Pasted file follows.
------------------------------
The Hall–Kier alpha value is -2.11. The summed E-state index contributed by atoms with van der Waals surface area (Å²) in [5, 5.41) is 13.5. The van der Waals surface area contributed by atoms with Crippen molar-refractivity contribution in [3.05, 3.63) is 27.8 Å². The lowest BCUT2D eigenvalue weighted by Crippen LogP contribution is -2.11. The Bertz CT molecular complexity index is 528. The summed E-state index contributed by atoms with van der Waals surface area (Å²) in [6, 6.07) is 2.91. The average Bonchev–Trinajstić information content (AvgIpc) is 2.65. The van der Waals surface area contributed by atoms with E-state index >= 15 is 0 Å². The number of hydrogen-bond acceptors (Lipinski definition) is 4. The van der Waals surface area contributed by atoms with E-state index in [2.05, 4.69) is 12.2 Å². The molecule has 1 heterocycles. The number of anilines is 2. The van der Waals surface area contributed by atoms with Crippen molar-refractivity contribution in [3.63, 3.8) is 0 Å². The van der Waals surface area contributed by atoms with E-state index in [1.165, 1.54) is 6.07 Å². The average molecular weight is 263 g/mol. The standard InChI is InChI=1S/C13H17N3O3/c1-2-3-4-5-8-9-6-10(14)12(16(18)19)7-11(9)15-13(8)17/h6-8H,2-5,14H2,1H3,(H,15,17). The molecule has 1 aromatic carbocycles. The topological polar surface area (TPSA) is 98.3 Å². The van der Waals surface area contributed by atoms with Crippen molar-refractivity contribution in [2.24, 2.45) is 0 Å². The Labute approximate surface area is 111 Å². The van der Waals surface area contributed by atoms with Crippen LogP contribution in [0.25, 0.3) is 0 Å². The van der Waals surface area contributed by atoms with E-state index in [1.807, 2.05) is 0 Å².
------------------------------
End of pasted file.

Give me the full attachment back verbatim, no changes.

The Hall–Kier alpha value is -2.11. The summed E-state index contributed by atoms with van der Waals surface area (Å²) in [5, 5.41) is 13.5. The van der Waals surface area contributed by atoms with Crippen molar-refractivity contribution in [3.05, 3.63) is 27.8 Å². The lowest BCUT2D eigenvalue weighted by Crippen LogP contribution is -2.11. The Bertz CT molecular complexity index is 528. The summed E-state index contributed by atoms with van der Waals surface area (Å²) in [6, 6.07) is 2.91. The average Bonchev–Trinajstić information content (AvgIpc) is 2.65. The van der Waals surface area contributed by atoms with E-state index >= 15 is 0 Å². The number of hydrogen-bond acceptors (Lipinski definition) is 4. The van der Waals surface area contributed by atoms with E-state index in [2.05, 4.69) is 12.2 Å². The molecule has 1 heterocycles. The number of anilines is 2. The van der Waals surface area contributed by atoms with Crippen molar-refractivity contribution in [3.63, 3.8) is 0 Å². The van der Waals surface area contributed by atoms with E-state index in [1.165, 1.54) is 6.07 Å². The average molecular weight is 263 g/mol. The standard InChI is InChI=1S/C13H17N3O3/c1-2-3-4-5-8-9-6-10(14)12(16(18)19)7-11(9)15-13(8)17/h6-8H,2-5,14H2,1H3,(H,15,17). The molecule has 1 aromatic carbocycles. The topological polar surface area (TPSA) is 98.3 Å². The van der Waals surface area contributed by atoms with Crippen molar-refractivity contribution in [2.24, 2.45) is 0 Å². The Labute approximate surface area is 111 Å². The van der Waals surface area contributed by atoms with Crippen LogP contribution in [0.25, 0.3) is 0 Å². The van der Waals surface area contributed by atoms with E-state index in [1.807, 2.05) is 0 Å².